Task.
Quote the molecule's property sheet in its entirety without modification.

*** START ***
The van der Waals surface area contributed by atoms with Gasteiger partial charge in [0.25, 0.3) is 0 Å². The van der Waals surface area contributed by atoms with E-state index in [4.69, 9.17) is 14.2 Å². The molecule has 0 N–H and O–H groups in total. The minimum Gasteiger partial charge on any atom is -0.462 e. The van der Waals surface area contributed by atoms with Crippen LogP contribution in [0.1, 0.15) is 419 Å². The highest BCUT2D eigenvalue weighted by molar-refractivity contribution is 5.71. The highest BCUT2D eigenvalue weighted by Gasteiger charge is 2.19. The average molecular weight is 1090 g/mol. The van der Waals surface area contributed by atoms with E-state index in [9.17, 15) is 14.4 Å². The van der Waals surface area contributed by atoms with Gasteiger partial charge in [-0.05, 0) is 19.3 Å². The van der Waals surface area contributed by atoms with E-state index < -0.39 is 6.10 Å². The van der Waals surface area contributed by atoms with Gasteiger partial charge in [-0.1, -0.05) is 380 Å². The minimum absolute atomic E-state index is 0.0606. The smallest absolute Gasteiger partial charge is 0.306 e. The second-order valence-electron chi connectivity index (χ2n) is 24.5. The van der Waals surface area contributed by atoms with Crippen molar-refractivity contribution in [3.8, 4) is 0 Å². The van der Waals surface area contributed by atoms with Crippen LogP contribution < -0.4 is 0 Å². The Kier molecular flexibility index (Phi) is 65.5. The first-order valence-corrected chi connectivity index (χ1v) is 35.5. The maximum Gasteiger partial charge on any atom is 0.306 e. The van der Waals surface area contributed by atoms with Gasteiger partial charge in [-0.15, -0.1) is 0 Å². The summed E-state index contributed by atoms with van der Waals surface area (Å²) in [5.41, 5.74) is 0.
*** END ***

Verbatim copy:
The van der Waals surface area contributed by atoms with Gasteiger partial charge in [0.25, 0.3) is 0 Å². The van der Waals surface area contributed by atoms with E-state index in [4.69, 9.17) is 14.2 Å². The molecule has 0 N–H and O–H groups in total. The minimum Gasteiger partial charge on any atom is -0.462 e. The van der Waals surface area contributed by atoms with Crippen LogP contribution in [0.1, 0.15) is 419 Å². The highest BCUT2D eigenvalue weighted by molar-refractivity contribution is 5.71. The highest BCUT2D eigenvalue weighted by Gasteiger charge is 2.19. The average molecular weight is 1090 g/mol. The van der Waals surface area contributed by atoms with E-state index in [9.17, 15) is 14.4 Å². The van der Waals surface area contributed by atoms with Gasteiger partial charge in [-0.05, 0) is 19.3 Å². The van der Waals surface area contributed by atoms with E-state index < -0.39 is 6.10 Å². The van der Waals surface area contributed by atoms with Gasteiger partial charge in [-0.1, -0.05) is 380 Å². The minimum absolute atomic E-state index is 0.0606. The smallest absolute Gasteiger partial charge is 0.306 e. The second-order valence-electron chi connectivity index (χ2n) is 24.5. The van der Waals surface area contributed by atoms with Crippen molar-refractivity contribution in [3.8, 4) is 0 Å². The van der Waals surface area contributed by atoms with Crippen LogP contribution < -0.4 is 0 Å². The Kier molecular flexibility index (Phi) is 65.5. The first-order valence-corrected chi connectivity index (χ1v) is 35.5. The maximum Gasteiger partial charge on any atom is 0.306 e. The van der Waals surface area contributed by atoms with Gasteiger partial charge in [-0.15, -0.1) is 0 Å². The summed E-state index contributed by atoms with van der Waals surface area (Å²) in [5.41, 5.74) is 0.